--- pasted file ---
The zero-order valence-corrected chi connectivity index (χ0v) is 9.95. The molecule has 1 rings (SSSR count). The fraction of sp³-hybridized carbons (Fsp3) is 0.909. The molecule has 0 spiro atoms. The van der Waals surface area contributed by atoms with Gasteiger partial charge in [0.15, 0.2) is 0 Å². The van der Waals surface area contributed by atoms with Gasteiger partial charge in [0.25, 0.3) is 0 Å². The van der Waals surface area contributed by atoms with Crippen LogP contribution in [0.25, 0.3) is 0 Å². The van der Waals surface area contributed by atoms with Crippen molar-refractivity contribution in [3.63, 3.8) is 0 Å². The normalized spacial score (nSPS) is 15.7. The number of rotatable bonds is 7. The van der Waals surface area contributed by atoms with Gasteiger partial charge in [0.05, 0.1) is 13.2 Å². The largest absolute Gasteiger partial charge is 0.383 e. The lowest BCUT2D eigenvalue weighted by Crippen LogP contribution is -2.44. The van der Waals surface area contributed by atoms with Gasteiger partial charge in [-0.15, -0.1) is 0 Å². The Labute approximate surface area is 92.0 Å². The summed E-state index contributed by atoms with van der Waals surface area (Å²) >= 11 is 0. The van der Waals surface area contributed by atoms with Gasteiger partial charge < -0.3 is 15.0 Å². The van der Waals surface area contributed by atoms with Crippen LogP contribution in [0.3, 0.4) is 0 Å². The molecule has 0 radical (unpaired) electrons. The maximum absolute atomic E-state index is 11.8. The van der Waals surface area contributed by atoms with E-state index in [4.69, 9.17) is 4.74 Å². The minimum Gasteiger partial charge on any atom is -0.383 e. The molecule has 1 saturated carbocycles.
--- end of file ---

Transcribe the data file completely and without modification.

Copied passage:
The zero-order valence-corrected chi connectivity index (χ0v) is 9.95. The molecule has 1 rings (SSSR count). The fraction of sp³-hybridized carbons (Fsp3) is 0.909. The molecule has 0 spiro atoms. The van der Waals surface area contributed by atoms with Gasteiger partial charge in [0.15, 0.2) is 0 Å². The van der Waals surface area contributed by atoms with Gasteiger partial charge in [0.25, 0.3) is 0 Å². The van der Waals surface area contributed by atoms with Crippen LogP contribution in [0.25, 0.3) is 0 Å². The van der Waals surface area contributed by atoms with Crippen molar-refractivity contribution in [3.63, 3.8) is 0 Å². The normalized spacial score (nSPS) is 15.7. The number of rotatable bonds is 7. The van der Waals surface area contributed by atoms with Gasteiger partial charge in [0.05, 0.1) is 13.2 Å². The largest absolute Gasteiger partial charge is 0.383 e. The lowest BCUT2D eigenvalue weighted by Crippen LogP contribution is -2.44. The van der Waals surface area contributed by atoms with Gasteiger partial charge in [-0.15, -0.1) is 0 Å². The Labute approximate surface area is 92.0 Å². The summed E-state index contributed by atoms with van der Waals surface area (Å²) >= 11 is 0. The van der Waals surface area contributed by atoms with Gasteiger partial charge < -0.3 is 15.0 Å². The van der Waals surface area contributed by atoms with Crippen LogP contribution in [0.3, 0.4) is 0 Å². The molecule has 0 radical (unpaired) electrons. The maximum absolute atomic E-state index is 11.8. The van der Waals surface area contributed by atoms with E-state index in [4.69, 9.17) is 4.74 Å². The minimum Gasteiger partial charge on any atom is -0.383 e. The molecule has 1 saturated carbocycles.